Now, one could make the claim that sexual objectification attitudes aren’t all that prevalent in the comics community, and thus, in such an environment, Gunn’s ill-considered attempt at parody is no more or less harmful than an offensive joke uttered thoughtlessly in the company of strangers. But it is difficult to stand by that contention while being aware of the decades-long legacy of fetishized male-on-female violence in superhero comics art, the many ridiculously hyper-sexualized superheroine costumes, and any number of things an adult comics fan will have been exposed to over years and decades of reading comics, learning the medium’s history, and following industry news and trends.

Still, we have to wonder if, in the rush to condemn the contents of Gunn’s blog post, the comics community is in danger of losing the thread and turning this into an issue of prescriptive moralism. Those watching these events unfold and commenting from the sidelines should keep in mind that the problem here isn’t that Gunn wrote a salacious, ribald, and sexually explicit public blog post; that in itself should not be open to question in a free online society—even as we make it clear that it only makes sense that the freedom of expression should be conditionally moderated when it conflicts with other rights. Rather, the problem is that Gunn used sexually degrading and objectifying language in a manner that can be reasonably interpreted to be promoting harmful emotional and sexual attitudes towards women and gay men.

We probably won’t see the professional fallout from this little brouhaha until after some of the online furor has died down and some perspective can be gleaned by those immediately involved without the distorting sensationalism of the Internet pop culture news cycle. Guardians of the Galaxy is in the earliest stages of pre-production (it was undergoing rewrites as recently as August of this year), so Marvel and Disney might elect to wait for the negative publicity to blow over before committing to an action regarding Gunn’s status on the project one way or another. But if there’s one lesson we should take away from this ongoing narrative, it is this: Freedom of expression does not guarantee freedom from the consequences of expression.

[UPDATE]: James Gunn has offered an apology for his post in a statement to GLAAD, saying that “[the] attempted humor in the blog does not represent my actual feelings. However, I can see where statements were poorly worded and offensive to many. I’m sorry and regret making them at all.”

*In recent years, it seems that misogyny, originally defined as “a hate of women,” has been used in popular discourse as a blanket synonym for sexual objectification, sexism, and/or male chauvinism. 

That’s your NEWS Round-up for this week. Until next time, READ BETWEEN THE HYPE!

6 Responses
    • For my two cents, I hope Gordon-Levitt does become the connection between the last Batmovies and the upcoming Justice League movie. I expect Hugh Jackman to reprise Wolverine a few more times in a few more movies. I really don’t care what stupid stuff a director once said, I want Guardians of the Galaxy to be good but don’t expect popcorn eaters to flock to it like they did Avengers.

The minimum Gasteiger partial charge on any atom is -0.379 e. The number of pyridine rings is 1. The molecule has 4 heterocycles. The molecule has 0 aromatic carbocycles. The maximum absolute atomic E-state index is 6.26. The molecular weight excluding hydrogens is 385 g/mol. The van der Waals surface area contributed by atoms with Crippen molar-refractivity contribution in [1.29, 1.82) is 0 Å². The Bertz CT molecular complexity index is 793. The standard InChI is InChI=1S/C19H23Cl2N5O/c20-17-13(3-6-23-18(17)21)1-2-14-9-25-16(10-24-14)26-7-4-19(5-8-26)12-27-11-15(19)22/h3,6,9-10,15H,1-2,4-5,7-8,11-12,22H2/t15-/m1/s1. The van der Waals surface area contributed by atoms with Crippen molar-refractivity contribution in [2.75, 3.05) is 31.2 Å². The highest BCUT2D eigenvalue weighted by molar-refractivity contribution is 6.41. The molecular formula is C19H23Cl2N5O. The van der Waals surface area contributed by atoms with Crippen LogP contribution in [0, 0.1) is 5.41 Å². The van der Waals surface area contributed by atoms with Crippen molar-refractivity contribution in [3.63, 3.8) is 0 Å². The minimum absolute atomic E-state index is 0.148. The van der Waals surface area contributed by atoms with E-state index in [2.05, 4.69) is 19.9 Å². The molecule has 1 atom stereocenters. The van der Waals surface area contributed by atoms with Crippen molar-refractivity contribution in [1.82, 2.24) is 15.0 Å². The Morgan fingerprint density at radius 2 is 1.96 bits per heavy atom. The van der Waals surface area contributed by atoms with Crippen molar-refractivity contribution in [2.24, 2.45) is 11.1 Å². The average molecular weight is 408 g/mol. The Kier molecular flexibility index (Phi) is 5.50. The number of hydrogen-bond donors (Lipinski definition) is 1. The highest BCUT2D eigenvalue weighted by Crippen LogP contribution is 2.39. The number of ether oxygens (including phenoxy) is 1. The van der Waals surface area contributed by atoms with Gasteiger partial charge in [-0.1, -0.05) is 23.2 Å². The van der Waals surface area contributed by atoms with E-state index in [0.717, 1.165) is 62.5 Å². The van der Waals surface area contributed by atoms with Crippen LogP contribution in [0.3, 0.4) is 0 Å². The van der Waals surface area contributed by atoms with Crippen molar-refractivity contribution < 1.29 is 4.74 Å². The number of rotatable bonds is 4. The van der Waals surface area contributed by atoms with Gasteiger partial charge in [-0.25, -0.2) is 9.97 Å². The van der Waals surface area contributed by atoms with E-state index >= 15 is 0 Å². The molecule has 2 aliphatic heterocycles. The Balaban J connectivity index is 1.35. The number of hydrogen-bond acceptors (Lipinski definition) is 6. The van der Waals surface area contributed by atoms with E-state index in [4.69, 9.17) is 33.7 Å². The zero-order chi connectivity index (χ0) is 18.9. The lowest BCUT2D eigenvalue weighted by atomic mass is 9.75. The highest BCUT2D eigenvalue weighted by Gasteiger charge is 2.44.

• I think the Gordon-Levitt casting thing might yet turn out to be one of those self-fulfilling prophecies. The buzz generated by the fake news likely didn’t escape Warner Bros.’ attention.

        Two more thoughts about the Gunn story:

        (1) It’s rather disappointing (and a little scary) how quickly he was tried and “executed” in the court of public Internet opinion based on a (non-parodic and non-contextual) reading of his post. I understand calling someone out on what they write or say in public (and I do think the post required some explanation, if only to clear up his stance on female superheroes with Disney/Marvel, who did hire him to direct a superhero film), but give a guy a chance to mount a defense before shouting (and consequently shooting) him down.

        (2) Funny forgives everything. At the peak of his comedic powers, Dave Chappelle could make potentially offensive stuff hilarious. Heck, Mel Brooks won an Academy Award for The Producers (which had this scene). The “parody defense,” when he was allowed to make it, didn’t really work for Gunn because the post was more creepy than humorous, making it hard for many readers to believe that he was actually trying to be funny. Tricky stuff, balancing transgression and humor in parody… let this be a lesson: Leave parody to the experts (or at least work on the material first before springing it on the public).

    • “Hugh Jackman is set to reprise his role as Wolverine in X-Men: Days of Future Past, the Hollywood Reporter. Ian McKellen (Magneto) and Patrick Stewart (Professor Xavier), will also be joining Jennifer Lawrence, James McAvoy, Michael Fassbender and Nicholas Hoult.”

      http://www.people.com/people/article/0,,20652442,00.html?xid=rss-fullcontent

      People.com is now reporting that Jackman is signed on to reprise Wolverine. That seems like a firmer announcement than what we had from Hollywood Reporter last week. Personally, I think that is good news. I’m a fan of Jackman’s take on Wolverine.

    • The AV Club did a fun interview with Rob Paulsen, but they neglected to mention his work in both incarnations of Biker Mice From Mars. It is cool that Paulsen has worked on 2,000+ half hours of TV programming.

    • […] from repercussion” or a similarly-themed aphorism. It’s a phrase I’m familiar with—I’ve used it myself to describe how public statements and online posts can come back and haunt their sources—but its […]